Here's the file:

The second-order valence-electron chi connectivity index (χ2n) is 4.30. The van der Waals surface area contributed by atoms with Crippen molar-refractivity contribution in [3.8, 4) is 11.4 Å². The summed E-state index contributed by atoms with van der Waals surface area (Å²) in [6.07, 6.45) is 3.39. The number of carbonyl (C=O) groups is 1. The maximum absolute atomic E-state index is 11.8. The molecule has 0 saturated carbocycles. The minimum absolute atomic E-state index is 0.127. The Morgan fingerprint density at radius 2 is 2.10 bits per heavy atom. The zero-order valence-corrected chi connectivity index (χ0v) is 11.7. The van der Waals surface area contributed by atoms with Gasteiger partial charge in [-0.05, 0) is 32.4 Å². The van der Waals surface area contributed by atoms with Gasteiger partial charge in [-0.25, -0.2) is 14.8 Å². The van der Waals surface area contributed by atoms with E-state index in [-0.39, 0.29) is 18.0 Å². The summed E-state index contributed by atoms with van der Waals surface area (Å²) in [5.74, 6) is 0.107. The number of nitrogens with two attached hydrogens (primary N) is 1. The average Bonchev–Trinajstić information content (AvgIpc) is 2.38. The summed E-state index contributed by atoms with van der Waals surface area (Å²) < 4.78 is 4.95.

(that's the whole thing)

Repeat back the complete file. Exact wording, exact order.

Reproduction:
The second-order valence-electron chi connectivity index (χ2n) is 4.30. The van der Waals surface area contributed by atoms with Crippen molar-refractivity contribution in [3.8, 4) is 11.4 Å². The summed E-state index contributed by atoms with van der Waals surface area (Å²) in [6.07, 6.45) is 3.39. The number of carbonyl (C=O) groups is 1. The maximum absolute atomic E-state index is 11.8. The molecule has 0 saturated carbocycles. The minimum absolute atomic E-state index is 0.127. The Morgan fingerprint density at radius 2 is 2.10 bits per heavy atom. The zero-order valence-corrected chi connectivity index (χ0v) is 11.7. The van der Waals surface area contributed by atoms with Gasteiger partial charge in [-0.05, 0) is 32.4 Å². The van der Waals surface area contributed by atoms with Gasteiger partial charge in [-0.25, -0.2) is 14.8 Å². The van der Waals surface area contributed by atoms with E-state index in [-0.39, 0.29) is 18.0 Å². The summed E-state index contributed by atoms with van der Waals surface area (Å²) in [5.74, 6) is 0.107. The number of nitrogens with two attached hydrogens (primary N) is 1. The average Bonchev–Trinajstić information content (AvgIpc) is 2.38. The summed E-state index contributed by atoms with van der Waals surface area (Å²) < 4.78 is 4.95.